Cheesy loaded baked potatoes with broccoli and bacon are a great pantry meal. Potatoes store well and are generally available in bulk. Keep a few pounds in your pantry, and this becomes an easy and comforting dinner.
These loaded baked potatoes are pretty much exactly what I want for dinner on a chilly winter day or cool spring evening, but they run right up against one of my biggest struggles when feeding my kids: It’s intimidating to see big piles of food. Most kids I know struggle with it, and I know mine do. No worries! We can solve it!
Normally, baked potatoes are seen as a side dish, but these are so stuffed and have so much going on that they are essentially a meal in themselves. Sometimes, I’ll serve them with a little side salad or something just to lighten up the plate. But, honestly, you can serve them with absolutely nothing else and be in good shape. Life is busy. Go easy on yourself.
Let’s dig in!
The Best Way to Make Bacon
I prefer to bake my bacon in the oven. Yep, you read that right—I place it on a baking rack over a baking sheet, and I get uniform crispy bacon every time. Check out my step-by-step guide: How to Make Bacon in the Oven.
The Best Potatoes for Loaded Baked Potatoes
Simply Recipes has an excellent tutorial on baked potatoes, so I won’t reinvent the wheel here. I essentially follow the method in that article.
I shoot for medium-to-large potatoes (less than a pound per potato, for sure). I scrub mine well and stab them with a fork many times all over. Then, I rub them with some olive oil and a good sprinkle of coarse salt. Bake the potatoes at 400 ̊F until they have wrinkled skins and are very tender on the inside; about an hour is a good guideline.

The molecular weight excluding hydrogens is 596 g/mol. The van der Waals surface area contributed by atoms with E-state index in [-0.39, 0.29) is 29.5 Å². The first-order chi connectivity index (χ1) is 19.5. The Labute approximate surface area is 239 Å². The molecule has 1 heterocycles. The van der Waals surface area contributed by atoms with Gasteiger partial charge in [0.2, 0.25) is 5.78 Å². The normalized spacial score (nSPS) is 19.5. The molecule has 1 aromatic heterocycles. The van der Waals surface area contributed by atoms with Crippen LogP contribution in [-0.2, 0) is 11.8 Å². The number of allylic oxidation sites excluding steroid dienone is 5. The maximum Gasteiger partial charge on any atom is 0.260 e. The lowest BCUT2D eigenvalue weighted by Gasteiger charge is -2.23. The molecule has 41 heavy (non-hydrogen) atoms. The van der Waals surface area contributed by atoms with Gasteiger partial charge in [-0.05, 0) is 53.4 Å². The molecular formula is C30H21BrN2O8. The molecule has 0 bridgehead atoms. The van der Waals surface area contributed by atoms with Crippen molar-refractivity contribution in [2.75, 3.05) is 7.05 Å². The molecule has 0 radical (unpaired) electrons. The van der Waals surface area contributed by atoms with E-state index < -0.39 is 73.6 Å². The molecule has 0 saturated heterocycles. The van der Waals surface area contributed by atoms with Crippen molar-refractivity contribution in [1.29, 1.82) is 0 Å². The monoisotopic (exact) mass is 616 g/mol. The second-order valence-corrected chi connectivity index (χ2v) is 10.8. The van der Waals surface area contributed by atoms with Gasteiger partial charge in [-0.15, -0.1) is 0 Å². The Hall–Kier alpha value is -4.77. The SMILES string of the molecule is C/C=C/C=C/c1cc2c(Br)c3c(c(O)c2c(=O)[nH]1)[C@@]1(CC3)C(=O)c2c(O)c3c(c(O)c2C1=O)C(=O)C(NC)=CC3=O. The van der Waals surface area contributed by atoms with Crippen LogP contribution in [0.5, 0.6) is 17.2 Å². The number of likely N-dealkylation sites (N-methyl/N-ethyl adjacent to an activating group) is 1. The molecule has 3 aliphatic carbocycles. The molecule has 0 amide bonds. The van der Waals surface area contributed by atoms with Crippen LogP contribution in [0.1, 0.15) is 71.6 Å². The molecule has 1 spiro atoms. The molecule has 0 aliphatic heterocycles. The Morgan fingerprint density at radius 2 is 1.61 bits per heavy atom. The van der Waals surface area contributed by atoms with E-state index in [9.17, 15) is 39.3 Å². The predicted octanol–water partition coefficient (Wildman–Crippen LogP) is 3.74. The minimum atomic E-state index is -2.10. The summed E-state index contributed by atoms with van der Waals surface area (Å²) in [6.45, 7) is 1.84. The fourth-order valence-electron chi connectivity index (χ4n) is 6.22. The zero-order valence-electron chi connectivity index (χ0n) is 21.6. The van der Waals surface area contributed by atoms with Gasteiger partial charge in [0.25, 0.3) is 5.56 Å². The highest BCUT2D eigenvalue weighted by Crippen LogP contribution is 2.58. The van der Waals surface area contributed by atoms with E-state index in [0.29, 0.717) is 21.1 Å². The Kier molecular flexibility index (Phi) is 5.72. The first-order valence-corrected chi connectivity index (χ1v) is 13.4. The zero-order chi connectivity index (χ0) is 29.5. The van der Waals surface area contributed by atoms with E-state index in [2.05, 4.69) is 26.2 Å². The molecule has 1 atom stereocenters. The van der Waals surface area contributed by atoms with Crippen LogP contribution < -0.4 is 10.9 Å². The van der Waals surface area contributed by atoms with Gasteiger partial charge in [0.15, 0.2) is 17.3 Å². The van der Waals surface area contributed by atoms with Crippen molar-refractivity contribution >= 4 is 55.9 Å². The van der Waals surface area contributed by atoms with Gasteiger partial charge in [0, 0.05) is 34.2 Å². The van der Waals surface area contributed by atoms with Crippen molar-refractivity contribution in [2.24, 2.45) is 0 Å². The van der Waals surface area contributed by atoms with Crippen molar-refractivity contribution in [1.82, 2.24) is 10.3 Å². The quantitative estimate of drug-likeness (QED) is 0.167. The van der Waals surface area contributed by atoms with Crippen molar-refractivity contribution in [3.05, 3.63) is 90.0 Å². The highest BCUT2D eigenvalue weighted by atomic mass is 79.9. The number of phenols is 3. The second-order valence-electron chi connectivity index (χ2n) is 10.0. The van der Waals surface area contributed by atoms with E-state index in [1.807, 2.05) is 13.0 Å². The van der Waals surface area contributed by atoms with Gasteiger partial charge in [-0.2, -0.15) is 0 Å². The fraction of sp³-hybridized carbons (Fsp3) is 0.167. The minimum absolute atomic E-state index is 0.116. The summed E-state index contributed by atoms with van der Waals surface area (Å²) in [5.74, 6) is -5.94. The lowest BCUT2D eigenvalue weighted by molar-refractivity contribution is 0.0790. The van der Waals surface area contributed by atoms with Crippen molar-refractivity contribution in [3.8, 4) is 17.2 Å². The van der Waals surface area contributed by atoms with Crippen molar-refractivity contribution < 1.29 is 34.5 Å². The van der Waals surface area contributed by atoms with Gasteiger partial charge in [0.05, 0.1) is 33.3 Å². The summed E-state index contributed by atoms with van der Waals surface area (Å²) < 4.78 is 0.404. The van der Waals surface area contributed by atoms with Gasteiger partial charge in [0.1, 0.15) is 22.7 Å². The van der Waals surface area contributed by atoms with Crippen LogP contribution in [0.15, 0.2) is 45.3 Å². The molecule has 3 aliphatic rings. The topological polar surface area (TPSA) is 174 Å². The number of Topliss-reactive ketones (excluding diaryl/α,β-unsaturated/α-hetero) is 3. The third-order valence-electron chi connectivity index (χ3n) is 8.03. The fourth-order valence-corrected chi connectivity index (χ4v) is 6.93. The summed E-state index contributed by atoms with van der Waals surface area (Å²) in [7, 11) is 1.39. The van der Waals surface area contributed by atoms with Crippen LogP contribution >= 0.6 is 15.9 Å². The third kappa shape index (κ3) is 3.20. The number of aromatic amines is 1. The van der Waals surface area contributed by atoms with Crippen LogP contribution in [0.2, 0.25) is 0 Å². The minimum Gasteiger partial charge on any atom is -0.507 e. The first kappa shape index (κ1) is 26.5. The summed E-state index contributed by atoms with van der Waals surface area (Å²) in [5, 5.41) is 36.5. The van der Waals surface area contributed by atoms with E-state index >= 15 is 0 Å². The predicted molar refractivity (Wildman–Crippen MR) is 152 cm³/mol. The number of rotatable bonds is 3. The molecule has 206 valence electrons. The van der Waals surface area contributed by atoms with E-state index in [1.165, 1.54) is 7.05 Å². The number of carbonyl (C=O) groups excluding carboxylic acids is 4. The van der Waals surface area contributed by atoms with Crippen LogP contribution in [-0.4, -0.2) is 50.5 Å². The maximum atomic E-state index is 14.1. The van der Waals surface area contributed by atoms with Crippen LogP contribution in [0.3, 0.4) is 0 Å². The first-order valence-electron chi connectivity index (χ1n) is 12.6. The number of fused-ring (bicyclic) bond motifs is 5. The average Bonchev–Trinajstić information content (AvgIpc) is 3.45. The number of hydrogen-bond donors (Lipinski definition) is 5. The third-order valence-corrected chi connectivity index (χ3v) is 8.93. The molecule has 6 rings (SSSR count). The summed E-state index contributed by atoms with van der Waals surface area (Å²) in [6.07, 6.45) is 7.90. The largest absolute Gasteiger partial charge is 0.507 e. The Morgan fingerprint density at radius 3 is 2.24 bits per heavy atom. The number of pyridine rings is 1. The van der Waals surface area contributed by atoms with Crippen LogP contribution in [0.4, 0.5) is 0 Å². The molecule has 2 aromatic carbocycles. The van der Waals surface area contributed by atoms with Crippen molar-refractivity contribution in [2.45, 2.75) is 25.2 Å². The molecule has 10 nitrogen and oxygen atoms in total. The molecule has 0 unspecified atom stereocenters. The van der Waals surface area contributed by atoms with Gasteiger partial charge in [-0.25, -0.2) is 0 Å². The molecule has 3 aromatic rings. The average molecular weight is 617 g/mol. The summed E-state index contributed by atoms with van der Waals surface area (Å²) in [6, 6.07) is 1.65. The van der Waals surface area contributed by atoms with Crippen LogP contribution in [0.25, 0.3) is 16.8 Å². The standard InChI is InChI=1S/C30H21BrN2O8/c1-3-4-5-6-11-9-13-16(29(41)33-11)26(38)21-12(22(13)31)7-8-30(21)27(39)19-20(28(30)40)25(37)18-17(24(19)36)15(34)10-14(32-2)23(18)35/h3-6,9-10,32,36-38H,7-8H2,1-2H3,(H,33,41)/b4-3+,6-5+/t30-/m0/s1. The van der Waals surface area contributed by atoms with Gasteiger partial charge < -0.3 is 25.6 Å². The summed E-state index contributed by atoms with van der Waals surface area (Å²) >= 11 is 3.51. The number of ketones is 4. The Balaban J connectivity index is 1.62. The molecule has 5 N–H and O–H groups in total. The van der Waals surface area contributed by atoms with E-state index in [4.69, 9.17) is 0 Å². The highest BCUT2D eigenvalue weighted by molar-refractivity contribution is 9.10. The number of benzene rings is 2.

I wouldn’t alter from the classic here. Russet potatoes are what you want. That said, I would stay away from the Godzilla-sized potatoes that you can sometimes find. A lot is going into these, and you don’t need to start with a pound of potatoes. I shoot for around 10- to 12-ounce russet potatoes.
Alternative Toppings for Baked Potatoes
Whether you set up a toppings bar and let people choose their own, or serve them up ready to eat, I think your family will love these!
I used some of my favorite (and classic) toppings for my loaded baked potatoes, but you can get quite inventive with these if you are so inclined. You might try:
- Pulled pork and smoked gouda
- Chorizo, red onions, and queso
- Pepperoni, mozzarella, and marinara
Potatoes are an incredibly flexible starting point for so many flavor combos! For this recipe, I blanch fresh broccoli, but you could absolutely use frozen broccoli if that’s what you have on hand.
Making in Advance and Reheating
Baked potatoes can be made well in advance, and they store magnificently in the fridge for up to a week.
While you can reheat them in the microwave in a pinch, reheating in the oven will give you a better texture on the skin, which I like. I reheat mine on a baking sheet at 350 ̊F for about 20 minutes, until they are just warmed through.
The Dad Add: Quick Home Fries
Quick home fries! I don’t need to add anything extra to these potatoes that isn’t already there, but I do like to sneak one potato into the back of the fridge for quick home fries the next morning.
Home fries are a great way to use up potato leftovers. Dice up a cold baked potato (leave the skin on) and add it to a skillet with a drizzle of oil and a sprinkle of seasoned salt. Cook it over medium high heat until the potatoes get crispy, and serve it with eggs.
The Kid Report Card
When I started my career as a Dad Cook, I definitely would’ve screwed up this meal. I would’ve served my kids exactly what I was eating: a completely stuffed-to-the-max potato. That will almost certainly cause a food fight.
Instead, I learned the trick is to just serve smaller portions of individual items. Sure, this loses the effect of a huge, loaded potato, but it does allow you to keep your sanity as a parent.